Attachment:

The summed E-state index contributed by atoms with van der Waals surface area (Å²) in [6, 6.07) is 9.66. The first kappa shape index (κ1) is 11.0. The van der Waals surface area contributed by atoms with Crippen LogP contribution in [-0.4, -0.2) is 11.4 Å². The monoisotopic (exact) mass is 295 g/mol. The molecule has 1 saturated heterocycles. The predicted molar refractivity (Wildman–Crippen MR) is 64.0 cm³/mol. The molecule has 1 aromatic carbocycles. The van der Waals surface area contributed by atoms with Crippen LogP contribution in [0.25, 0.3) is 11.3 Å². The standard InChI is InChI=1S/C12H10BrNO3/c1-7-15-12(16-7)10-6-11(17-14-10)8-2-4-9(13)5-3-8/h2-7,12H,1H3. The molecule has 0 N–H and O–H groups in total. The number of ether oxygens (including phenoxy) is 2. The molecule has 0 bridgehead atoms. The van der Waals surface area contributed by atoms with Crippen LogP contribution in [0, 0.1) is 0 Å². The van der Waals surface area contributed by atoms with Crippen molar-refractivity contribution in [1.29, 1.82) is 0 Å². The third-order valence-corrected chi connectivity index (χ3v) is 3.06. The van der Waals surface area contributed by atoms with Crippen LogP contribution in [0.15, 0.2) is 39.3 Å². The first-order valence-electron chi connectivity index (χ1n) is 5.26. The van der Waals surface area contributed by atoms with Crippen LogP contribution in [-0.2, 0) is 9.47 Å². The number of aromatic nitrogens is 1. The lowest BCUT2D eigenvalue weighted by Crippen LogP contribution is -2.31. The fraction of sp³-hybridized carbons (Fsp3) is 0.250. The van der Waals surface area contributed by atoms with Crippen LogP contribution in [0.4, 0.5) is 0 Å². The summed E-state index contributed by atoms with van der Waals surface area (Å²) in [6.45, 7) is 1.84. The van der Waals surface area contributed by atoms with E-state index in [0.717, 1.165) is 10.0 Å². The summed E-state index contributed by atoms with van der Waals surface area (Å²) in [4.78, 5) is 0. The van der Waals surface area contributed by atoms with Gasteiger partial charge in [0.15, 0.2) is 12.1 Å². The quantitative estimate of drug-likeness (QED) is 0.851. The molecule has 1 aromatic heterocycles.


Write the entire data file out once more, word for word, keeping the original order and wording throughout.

The summed E-state index contributed by atoms with van der Waals surface area (Å²) in [6, 6.07) is 9.66. The first kappa shape index (κ1) is 11.0. The van der Waals surface area contributed by atoms with Crippen LogP contribution in [-0.4, -0.2) is 11.4 Å². The monoisotopic (exact) mass is 295 g/mol. The molecule has 1 saturated heterocycles. The predicted molar refractivity (Wildman–Crippen MR) is 64.0 cm³/mol. The molecule has 1 aromatic carbocycles. The van der Waals surface area contributed by atoms with Crippen LogP contribution in [0.25, 0.3) is 11.3 Å². The standard InChI is InChI=1S/C12H10BrNO3/c1-7-15-12(16-7)10-6-11(17-14-10)8-2-4-9(13)5-3-8/h2-7,12H,1H3. The molecule has 0 N–H and O–H groups in total. The number of ether oxygens (including phenoxy) is 2. The molecule has 0 bridgehead atoms. The van der Waals surface area contributed by atoms with Crippen LogP contribution in [0, 0.1) is 0 Å². The van der Waals surface area contributed by atoms with Crippen molar-refractivity contribution in [1.29, 1.82) is 0 Å². The third-order valence-corrected chi connectivity index (χ3v) is 3.06. The van der Waals surface area contributed by atoms with Crippen LogP contribution in [0.15, 0.2) is 39.3 Å². The first-order valence-electron chi connectivity index (χ1n) is 5.26. The van der Waals surface area contributed by atoms with Crippen LogP contribution in [-0.2, 0) is 9.47 Å². The number of aromatic nitrogens is 1. The lowest BCUT2D eigenvalue weighted by Crippen LogP contribution is -2.31. The fraction of sp³-hybridized carbons (Fsp3) is 0.250. The van der Waals surface area contributed by atoms with Crippen LogP contribution in [0.4, 0.5) is 0 Å². The summed E-state index contributed by atoms with van der Waals surface area (Å²) in [6.45, 7) is 1.84. The van der Waals surface area contributed by atoms with E-state index in [0.717, 1.165) is 10.0 Å². The summed E-state index contributed by atoms with van der Waals surface area (Å²) in [4.78, 5) is 0. The van der Waals surface area contributed by atoms with Gasteiger partial charge in [0.15, 0.2) is 12.1 Å². The quantitative estimate of drug-likeness (QED) is 0.851. The molecule has 1 aromatic heterocycles.